How detailed market research made Pride Valley Foods’ products a success

Hossain Rezaei explans why marketing is about knowing your customers

Pride Valley Foods was founded in 1990 by Hossain Rezaei. The firm supplies speciality breads to some of the biggest suppliers in the country including Tesco and Marks & Spencer. Based in Seaham, County Durham, the business now employs 250 staff and has, on average, doubled in size every year. Pride Valley is expected to turnover £20 million this year.

Rezaei attributes his success to research and planning. Before he launched the business, Rezaei researched the market and made sure that his product would be a hit with customers.

Rather than making the product and then selling it to retailers, Rezaei went to the customers to find out breads they would buy. “People think that marketing is selling. It isn’t. It is finding out what the customer wants and selling it to them,” he said.

Rather than finding out what the supermarkets wanted to buy, Rezaei went straight to the customers and carried out detailed research on what they expected from a naan bread. Armed with detailed market research, Pride Valley was in a position to go to the major retailers and say this is what your customers want. If you have the research to back it up, they can’t not put it on the shelves, said Rezaei.

This research is all about marketing your product, he says. “It is finding out what the consumer wants, making it and then they are bound to pick it up.” You can’t sell a luxury item to someone who doesn’t want to pay for it. There is no point in trying to sell a cappucino for £3-00 to someone who wants a plastic cup and a coffee for 25 pence, he added.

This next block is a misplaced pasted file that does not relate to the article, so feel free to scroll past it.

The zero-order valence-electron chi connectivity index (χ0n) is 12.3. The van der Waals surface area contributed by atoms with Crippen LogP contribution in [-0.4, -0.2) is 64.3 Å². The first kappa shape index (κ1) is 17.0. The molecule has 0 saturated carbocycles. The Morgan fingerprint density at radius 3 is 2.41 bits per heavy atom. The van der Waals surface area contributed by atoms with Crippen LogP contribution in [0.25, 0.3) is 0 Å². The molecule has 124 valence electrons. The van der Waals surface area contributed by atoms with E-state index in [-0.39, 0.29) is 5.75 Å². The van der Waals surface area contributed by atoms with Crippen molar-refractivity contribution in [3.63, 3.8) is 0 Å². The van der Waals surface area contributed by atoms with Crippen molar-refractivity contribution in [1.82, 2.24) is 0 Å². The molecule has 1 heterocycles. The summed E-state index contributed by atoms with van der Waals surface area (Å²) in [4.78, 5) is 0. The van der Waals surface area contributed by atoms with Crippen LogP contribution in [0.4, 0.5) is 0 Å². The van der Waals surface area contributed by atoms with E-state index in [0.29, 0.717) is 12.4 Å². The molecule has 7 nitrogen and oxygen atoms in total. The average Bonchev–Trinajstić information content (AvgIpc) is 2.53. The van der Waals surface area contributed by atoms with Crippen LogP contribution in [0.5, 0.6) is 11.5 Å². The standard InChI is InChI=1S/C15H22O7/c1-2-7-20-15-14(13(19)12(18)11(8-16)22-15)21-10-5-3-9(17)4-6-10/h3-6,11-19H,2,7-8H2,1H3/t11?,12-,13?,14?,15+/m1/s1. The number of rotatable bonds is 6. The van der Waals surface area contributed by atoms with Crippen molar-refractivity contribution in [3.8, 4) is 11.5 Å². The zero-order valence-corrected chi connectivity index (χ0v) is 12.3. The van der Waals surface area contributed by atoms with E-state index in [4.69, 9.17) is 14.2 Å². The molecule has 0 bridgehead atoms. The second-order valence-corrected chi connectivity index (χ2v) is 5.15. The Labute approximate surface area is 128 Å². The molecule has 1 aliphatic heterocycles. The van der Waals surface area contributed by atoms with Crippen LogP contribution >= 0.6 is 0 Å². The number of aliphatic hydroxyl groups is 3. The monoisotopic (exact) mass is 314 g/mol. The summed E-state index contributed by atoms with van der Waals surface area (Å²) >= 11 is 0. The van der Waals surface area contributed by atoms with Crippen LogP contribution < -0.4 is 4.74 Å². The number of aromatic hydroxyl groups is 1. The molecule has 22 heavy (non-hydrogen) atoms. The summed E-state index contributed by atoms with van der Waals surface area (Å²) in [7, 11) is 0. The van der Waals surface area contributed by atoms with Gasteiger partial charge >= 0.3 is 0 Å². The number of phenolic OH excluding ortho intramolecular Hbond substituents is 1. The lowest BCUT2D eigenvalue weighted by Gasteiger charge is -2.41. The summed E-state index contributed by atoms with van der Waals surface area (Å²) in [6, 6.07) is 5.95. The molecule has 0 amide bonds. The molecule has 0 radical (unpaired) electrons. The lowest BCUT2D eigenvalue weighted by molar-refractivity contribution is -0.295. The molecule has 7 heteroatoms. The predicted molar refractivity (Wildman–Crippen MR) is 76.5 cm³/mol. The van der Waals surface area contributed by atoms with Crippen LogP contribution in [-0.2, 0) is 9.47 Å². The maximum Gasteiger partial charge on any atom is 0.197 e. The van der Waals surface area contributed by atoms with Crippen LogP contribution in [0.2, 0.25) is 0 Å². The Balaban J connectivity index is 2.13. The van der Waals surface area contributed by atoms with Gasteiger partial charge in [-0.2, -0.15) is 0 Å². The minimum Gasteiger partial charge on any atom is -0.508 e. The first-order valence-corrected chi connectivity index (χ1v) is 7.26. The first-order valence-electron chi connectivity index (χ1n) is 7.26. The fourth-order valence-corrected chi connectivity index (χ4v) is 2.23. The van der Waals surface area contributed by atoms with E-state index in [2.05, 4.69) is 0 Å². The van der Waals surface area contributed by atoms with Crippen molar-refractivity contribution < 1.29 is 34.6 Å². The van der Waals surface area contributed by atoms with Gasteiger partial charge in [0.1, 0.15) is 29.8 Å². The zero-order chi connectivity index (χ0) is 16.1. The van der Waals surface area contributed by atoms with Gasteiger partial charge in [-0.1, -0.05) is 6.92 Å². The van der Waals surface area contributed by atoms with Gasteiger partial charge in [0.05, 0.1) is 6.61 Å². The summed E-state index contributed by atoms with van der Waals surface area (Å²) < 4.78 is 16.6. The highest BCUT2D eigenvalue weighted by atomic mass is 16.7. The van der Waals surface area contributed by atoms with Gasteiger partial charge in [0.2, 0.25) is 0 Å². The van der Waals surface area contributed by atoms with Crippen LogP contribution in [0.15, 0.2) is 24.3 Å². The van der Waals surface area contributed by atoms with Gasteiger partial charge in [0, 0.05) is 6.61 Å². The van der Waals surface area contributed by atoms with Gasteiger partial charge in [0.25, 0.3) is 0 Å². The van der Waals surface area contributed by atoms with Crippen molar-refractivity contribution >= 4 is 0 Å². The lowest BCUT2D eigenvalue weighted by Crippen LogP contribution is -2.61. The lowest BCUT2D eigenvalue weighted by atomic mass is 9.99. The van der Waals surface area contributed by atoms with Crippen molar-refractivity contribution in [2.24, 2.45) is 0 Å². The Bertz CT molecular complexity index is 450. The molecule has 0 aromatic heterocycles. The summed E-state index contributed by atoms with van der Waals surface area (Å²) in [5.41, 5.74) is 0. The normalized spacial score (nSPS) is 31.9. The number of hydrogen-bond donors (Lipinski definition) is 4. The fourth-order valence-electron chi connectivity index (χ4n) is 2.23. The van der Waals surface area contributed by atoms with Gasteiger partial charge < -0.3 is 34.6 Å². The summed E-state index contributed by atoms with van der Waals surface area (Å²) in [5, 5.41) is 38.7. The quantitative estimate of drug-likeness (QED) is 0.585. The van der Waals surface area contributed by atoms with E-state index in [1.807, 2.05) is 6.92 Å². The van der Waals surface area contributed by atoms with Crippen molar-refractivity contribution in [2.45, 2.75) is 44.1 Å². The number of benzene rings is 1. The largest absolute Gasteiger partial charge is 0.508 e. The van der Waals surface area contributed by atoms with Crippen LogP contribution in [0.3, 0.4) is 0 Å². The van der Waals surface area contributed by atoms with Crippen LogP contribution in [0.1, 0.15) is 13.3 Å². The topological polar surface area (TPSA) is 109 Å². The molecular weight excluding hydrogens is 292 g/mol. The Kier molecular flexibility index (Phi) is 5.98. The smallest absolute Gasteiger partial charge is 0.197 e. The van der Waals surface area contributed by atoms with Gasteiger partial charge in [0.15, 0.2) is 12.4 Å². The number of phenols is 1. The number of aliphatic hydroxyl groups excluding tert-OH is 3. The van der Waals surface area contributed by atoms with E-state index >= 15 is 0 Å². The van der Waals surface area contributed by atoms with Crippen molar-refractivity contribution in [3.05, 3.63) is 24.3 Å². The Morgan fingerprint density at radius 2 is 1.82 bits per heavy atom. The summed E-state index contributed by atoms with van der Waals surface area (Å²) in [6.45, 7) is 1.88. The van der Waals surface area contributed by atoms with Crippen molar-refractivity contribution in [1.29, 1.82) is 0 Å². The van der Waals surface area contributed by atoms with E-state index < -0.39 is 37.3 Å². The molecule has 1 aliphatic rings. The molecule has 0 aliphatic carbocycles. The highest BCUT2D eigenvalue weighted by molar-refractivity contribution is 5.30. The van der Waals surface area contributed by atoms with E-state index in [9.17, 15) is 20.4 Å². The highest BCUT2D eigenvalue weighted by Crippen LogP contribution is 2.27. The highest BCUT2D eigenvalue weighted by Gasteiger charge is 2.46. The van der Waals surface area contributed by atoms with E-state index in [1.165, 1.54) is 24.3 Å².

While Rezaei had the financial clout to carry out some extensive research, it doesn’t need to cost a lot. It may simply be a case of adding a couple of weeks to your start and having some friends or family standing in the high street observing what is selling and what is not.

“It is the cheapest thing to do and it is the most important thing to do,” he added.The cost of setting up a business can run to thousands of pounds and if it is going to be the main source of your income, how can you afford to start without having done the research.

Once he was certain of that the product would find favour with the customers, Rezaei then started to plan the company’s growth. To do that, he used a tick tree.

Starting from the first branch on the tree, Rezaei borrowed a small amount and built the business gradually. Each of the steps must be completed on time and within budget. He illustrated his approach with a household example. If you want to decorate a room in your house, you plan a timetable outlining each of the steps. The first step is to remove the furniture. Then have another person to help move the furniture and a place to move it to. You may need to budget for removal costs, for example – £50 to hire a van and the time it will take to move the furniture. Only then can you move on to the next stage.

With Rezaei’s business, the figures are larger but the principle is the same. “You have to borrow £10,000 and then deliver what you said you would do. When you have done that you can back and borrow more. A lot of people fail because they go straight to step two or three and they haven’t got the track record, the experience or the market knowledge,” he says.

This careful planning also ensured that when Pride Valley’s factory was destroyed by fire and insurers initially refused to pay out on the policy, Rezaei kept the business on track. While keeping sight of his original plan, Rezaei moved back to old premises, handed customers over to competitors and went back to his backers with an emergency plan. Within six months, his business was back on track because Rezaei planned a series of steps to get back to his original plan.

Rezaei believes that any business will succeed or fail on the basis of the three C’s – capital, character and capability.

What he didn’t add to the list was careful planning – but this was undoubtedly the key to the success of Pride Valley Foods.

You can’t sell a luxury item to someone who doesn’t want to pay for it. There is no point in trying to sell a cappucino for £3-00 to someone who wants a plastic cup and a coffee for 25 pence.


(will not be published)